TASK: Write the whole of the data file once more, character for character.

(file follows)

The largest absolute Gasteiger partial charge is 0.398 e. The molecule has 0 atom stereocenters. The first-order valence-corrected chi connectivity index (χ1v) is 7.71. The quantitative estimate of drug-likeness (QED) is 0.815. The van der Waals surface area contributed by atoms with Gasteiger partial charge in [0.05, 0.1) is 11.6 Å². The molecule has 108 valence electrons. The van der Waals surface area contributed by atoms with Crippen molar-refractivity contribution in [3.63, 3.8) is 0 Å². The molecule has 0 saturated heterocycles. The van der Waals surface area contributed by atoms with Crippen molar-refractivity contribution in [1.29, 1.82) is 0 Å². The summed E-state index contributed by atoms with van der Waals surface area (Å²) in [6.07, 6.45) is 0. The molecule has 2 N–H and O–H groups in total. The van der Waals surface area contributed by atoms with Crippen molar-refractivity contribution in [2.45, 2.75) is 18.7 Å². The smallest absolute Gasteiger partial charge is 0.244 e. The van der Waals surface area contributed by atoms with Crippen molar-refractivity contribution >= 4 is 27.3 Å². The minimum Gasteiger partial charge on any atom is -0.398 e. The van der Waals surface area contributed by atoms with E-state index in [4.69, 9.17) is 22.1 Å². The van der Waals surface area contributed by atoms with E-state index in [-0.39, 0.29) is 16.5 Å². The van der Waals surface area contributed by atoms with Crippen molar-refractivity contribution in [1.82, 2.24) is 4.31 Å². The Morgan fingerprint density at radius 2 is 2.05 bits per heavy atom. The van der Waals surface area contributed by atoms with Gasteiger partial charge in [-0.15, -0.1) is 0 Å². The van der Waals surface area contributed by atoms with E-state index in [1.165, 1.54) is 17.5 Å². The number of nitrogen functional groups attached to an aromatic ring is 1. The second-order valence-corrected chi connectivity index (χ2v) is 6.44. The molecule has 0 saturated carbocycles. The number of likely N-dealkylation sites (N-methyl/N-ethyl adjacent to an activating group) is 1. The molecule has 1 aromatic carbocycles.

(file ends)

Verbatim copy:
The largest absolute Gasteiger partial charge is 0.398 e. The molecule has 0 atom stereocenters. The first-order valence-corrected chi connectivity index (χ1v) is 7.71. The quantitative estimate of drug-likeness (QED) is 0.815. The van der Waals surface area contributed by atoms with Gasteiger partial charge in [0.05, 0.1) is 11.6 Å². The molecule has 108 valence electrons. The van der Waals surface area contributed by atoms with Crippen molar-refractivity contribution in [3.63, 3.8) is 0 Å². The molecule has 0 saturated heterocycles. The van der Waals surface area contributed by atoms with Crippen molar-refractivity contribution in [1.29, 1.82) is 0 Å². The summed E-state index contributed by atoms with van der Waals surface area (Å²) in [6.07, 6.45) is 0. The molecule has 2 N–H and O–H groups in total. The van der Waals surface area contributed by atoms with Crippen molar-refractivity contribution in [2.45, 2.75) is 18.7 Å². The smallest absolute Gasteiger partial charge is 0.244 e. The van der Waals surface area contributed by atoms with Crippen molar-refractivity contribution >= 4 is 27.3 Å². The minimum Gasteiger partial charge on any atom is -0.398 e. The van der Waals surface area contributed by atoms with E-state index in [4.69, 9.17) is 22.1 Å². The van der Waals surface area contributed by atoms with E-state index in [-0.39, 0.29) is 16.5 Å². The van der Waals surface area contributed by atoms with Crippen molar-refractivity contribution in [1.82, 2.24) is 4.31 Å². The Morgan fingerprint density at radius 2 is 2.05 bits per heavy atom. The van der Waals surface area contributed by atoms with Gasteiger partial charge in [-0.15, -0.1) is 0 Å². The van der Waals surface area contributed by atoms with E-state index in [1.165, 1.54) is 17.5 Å². The number of nitrogen functional groups attached to an aromatic ring is 1. The second-order valence-corrected chi connectivity index (χ2v) is 6.44. The molecule has 0 saturated carbocycles. The number of likely N-dealkylation sites (N-methyl/N-ethyl adjacent to an activating group) is 1. The molecule has 1 aromatic carbocycles.